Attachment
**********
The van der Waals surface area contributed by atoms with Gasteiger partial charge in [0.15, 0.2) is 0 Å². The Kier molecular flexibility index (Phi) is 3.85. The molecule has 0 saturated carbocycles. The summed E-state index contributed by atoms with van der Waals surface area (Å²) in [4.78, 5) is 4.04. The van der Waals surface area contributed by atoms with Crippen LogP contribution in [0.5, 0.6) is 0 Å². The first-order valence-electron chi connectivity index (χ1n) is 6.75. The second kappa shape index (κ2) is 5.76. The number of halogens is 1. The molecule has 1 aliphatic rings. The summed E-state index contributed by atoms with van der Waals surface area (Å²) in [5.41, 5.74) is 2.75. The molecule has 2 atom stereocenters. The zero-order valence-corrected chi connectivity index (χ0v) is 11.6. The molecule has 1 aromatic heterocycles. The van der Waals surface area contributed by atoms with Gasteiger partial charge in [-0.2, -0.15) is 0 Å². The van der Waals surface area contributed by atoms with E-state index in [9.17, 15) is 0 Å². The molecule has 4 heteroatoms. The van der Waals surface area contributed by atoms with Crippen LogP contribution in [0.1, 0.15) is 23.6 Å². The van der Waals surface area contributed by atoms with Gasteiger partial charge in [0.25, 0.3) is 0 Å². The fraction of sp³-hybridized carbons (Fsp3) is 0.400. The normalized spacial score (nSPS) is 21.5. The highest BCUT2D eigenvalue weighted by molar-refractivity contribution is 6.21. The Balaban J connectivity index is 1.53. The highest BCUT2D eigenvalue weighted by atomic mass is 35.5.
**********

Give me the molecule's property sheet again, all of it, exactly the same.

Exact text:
The van der Waals surface area contributed by atoms with Gasteiger partial charge in [0.15, 0.2) is 0 Å². The Kier molecular flexibility index (Phi) is 3.85. The molecule has 0 saturated carbocycles. The summed E-state index contributed by atoms with van der Waals surface area (Å²) in [4.78, 5) is 4.04. The van der Waals surface area contributed by atoms with Crippen LogP contribution in [0.5, 0.6) is 0 Å². The first-order valence-electron chi connectivity index (χ1n) is 6.75. The second kappa shape index (κ2) is 5.76. The number of halogens is 1. The molecule has 1 aliphatic rings. The summed E-state index contributed by atoms with van der Waals surface area (Å²) in [5.41, 5.74) is 2.75. The molecule has 2 atom stereocenters. The zero-order valence-corrected chi connectivity index (χ0v) is 11.6. The molecule has 1 aromatic heterocycles. The van der Waals surface area contributed by atoms with Gasteiger partial charge in [-0.2, -0.15) is 0 Å². The van der Waals surface area contributed by atoms with E-state index in [9.17, 15) is 0 Å². The molecule has 4 heteroatoms. The van der Waals surface area contributed by atoms with Crippen LogP contribution in [0.1, 0.15) is 23.6 Å². The van der Waals surface area contributed by atoms with Gasteiger partial charge in [0.25, 0.3) is 0 Å². The fraction of sp³-hybridized carbons (Fsp3) is 0.400. The normalized spacial score (nSPS) is 21.5. The highest BCUT2D eigenvalue weighted by molar-refractivity contribution is 6.21. The Balaban J connectivity index is 1.53. The highest BCUT2D eigenvalue weighted by atomic mass is 35.5.